The installation of such external libraries may be viewed as a challenge, for some users. Typically, and particularly in the case of library packages originally developed for Unix-like platforms, such libraries would be installed into the /usr/local/... directory hierarchy. However, as we have seen above, MinGW's GCC does not consider any such hierarchy in its default search paths, either for header files, or for libraries. Thus, the challenge is to choose an installation strategy which achieves a satisfactory compromise between:--

  1. Installing directly into MinGW's own standard <mingw-root>/include and <mingw-root>/lib directory hierarchies; this offers the advantage that the libraries, and their associated header files, are placed directly into MinGW GCC's default search paths, so there is no additional burden placed on the user, to add additional "-I DIR" options, throughout the build systems of any project using an external library. However, while perhaps being the simplest option, this strategy is not without disadvantages:--
    • The external library components are intermingled, within the file system hierarchy, with MinGW's own standard components; it may not be straightforward to segregate them later, should this ever be necessary.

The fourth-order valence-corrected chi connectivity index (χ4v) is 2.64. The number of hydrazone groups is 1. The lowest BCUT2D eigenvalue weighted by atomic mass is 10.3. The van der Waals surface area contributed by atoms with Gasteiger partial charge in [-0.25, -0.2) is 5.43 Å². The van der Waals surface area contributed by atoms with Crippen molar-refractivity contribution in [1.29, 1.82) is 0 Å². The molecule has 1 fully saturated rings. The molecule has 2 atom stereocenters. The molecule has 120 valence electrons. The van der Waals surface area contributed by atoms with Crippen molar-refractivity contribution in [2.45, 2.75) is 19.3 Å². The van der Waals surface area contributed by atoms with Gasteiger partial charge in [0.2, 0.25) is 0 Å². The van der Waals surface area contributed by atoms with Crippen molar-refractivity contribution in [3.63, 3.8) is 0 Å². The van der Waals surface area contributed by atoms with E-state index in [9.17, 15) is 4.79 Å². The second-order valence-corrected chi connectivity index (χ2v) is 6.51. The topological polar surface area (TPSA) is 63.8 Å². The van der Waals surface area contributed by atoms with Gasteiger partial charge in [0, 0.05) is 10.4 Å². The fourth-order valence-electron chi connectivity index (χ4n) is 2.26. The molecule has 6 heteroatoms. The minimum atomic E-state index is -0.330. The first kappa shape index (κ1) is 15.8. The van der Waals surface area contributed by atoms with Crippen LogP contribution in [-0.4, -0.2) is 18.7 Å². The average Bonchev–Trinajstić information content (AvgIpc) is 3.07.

• Should the user wish to maintain side-by-side MinGW installations, at differing release point versions, say, then the external library installations will need to be duplicated, within each of the separate MinGW installation hierarchies.
    • If the MinGW installation hierarchy is purged, in preparation for a clean re-installation, then any locally installed external libraries will also be purged, and if subsequently needed, will have to be reinstalled.
  2. Creating a separate directory hierarchy, into which all external library packages are installed; this mitigates the disadvantages of option (1), but introduces its own drawbacks:--
    • The header files and libraries are no longer in MinGW GCC's default search paths; thus the user must make provision to pass the appropriate "-I DIR", (and associated "-L DIR"), options to GCC, through his own projects' build systems. (This may be mitigated, in turn, by customising the GCC Specs File, to supply the necessary options automatically, for all invocations of GCC, or by appropriately defining GCC's CPATH and related environment variables).
    • Although now segregated from the MinGW standard library and header components, all external library packages are still intermixed, one with another, in a common installation hierarchy; nonetheless, this is often considered to be an acceptable compromise.
  3. As a variation on option (2), create a separate directory hierarchy, for each and every individual external library package to be locally installed; this mitigates all of the disadvantages of option (1), and the package intermixing of option (2), but it incurs an alternative penalty:--
    • As with option (2), appropriate "-I DIR" and "-L DIR" options must be added to each GCC invocation; however, whereas option (2) requires only one additional path of each type, this option requires an additional one of each type, for each and every external library to be deployed. (While this may still be achieved by appropriate customisation of the GCC Specs File, or by appropriately specifying the CPATH and related environment variables, the additional complexity, and maintenance overhead, may be considered unacceptable to many users).